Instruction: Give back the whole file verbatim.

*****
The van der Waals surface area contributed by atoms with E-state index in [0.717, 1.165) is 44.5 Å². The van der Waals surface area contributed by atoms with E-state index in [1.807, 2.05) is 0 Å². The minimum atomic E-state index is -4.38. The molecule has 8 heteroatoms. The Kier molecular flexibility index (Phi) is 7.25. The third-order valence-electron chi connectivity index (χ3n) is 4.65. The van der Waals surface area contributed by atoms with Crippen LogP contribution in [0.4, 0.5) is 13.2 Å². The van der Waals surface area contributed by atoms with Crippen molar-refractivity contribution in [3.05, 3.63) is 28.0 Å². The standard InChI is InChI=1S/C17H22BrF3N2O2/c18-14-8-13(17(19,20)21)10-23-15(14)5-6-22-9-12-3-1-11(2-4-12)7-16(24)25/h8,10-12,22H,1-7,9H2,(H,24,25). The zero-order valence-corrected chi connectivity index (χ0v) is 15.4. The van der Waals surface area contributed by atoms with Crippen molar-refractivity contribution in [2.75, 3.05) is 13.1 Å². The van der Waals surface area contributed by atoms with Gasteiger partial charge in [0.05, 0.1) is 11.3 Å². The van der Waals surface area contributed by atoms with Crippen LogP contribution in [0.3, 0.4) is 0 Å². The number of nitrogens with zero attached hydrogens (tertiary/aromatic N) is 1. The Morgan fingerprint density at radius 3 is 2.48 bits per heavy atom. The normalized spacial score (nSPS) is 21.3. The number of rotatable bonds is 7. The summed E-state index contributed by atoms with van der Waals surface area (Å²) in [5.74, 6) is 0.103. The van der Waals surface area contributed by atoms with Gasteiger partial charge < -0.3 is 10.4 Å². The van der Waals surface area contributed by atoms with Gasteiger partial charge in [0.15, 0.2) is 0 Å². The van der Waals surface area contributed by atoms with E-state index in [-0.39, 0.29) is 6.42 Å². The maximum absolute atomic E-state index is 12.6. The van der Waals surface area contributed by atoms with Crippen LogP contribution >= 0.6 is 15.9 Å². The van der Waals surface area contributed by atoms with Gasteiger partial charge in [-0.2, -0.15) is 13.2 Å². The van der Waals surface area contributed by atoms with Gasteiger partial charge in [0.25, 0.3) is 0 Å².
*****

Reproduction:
The van der Waals surface area contributed by atoms with E-state index in [0.717, 1.165) is 44.5 Å². The van der Waals surface area contributed by atoms with E-state index in [1.807, 2.05) is 0 Å². The minimum atomic E-state index is -4.38. The molecule has 8 heteroatoms. The Kier molecular flexibility index (Phi) is 7.25. The third-order valence-electron chi connectivity index (χ3n) is 4.65. The van der Waals surface area contributed by atoms with Crippen LogP contribution in [0.4, 0.5) is 13.2 Å². The van der Waals surface area contributed by atoms with Crippen molar-refractivity contribution in [3.05, 3.63) is 28.0 Å². The standard InChI is InChI=1S/C17H22BrF3N2O2/c18-14-8-13(17(19,20)21)10-23-15(14)5-6-22-9-12-3-1-11(2-4-12)7-16(24)25/h8,10-12,22H,1-7,9H2,(H,24,25). The zero-order valence-corrected chi connectivity index (χ0v) is 15.4. The van der Waals surface area contributed by atoms with Crippen molar-refractivity contribution in [2.75, 3.05) is 13.1 Å². The van der Waals surface area contributed by atoms with Gasteiger partial charge in [0.05, 0.1) is 11.3 Å². The van der Waals surface area contributed by atoms with Crippen LogP contribution in [0.3, 0.4) is 0 Å². The number of nitrogens with zero attached hydrogens (tertiary/aromatic N) is 1. The Morgan fingerprint density at radius 3 is 2.48 bits per heavy atom. The normalized spacial score (nSPS) is 21.3. The number of rotatable bonds is 7. The summed E-state index contributed by atoms with van der Waals surface area (Å²) in [5.74, 6) is 0.103. The van der Waals surface area contributed by atoms with Gasteiger partial charge < -0.3 is 10.4 Å². The van der Waals surface area contributed by atoms with Gasteiger partial charge in [0.15, 0.2) is 0 Å². The van der Waals surface area contributed by atoms with E-state index in [-0.39, 0.29) is 6.42 Å². The maximum absolute atomic E-state index is 12.6. The van der Waals surface area contributed by atoms with Crippen LogP contribution >= 0.6 is 15.9 Å². The van der Waals surface area contributed by atoms with Gasteiger partial charge in [-0.2, -0.15) is 13.2 Å². The van der Waals surface area contributed by atoms with Gasteiger partial charge in [0.25, 0.3) is 0 Å².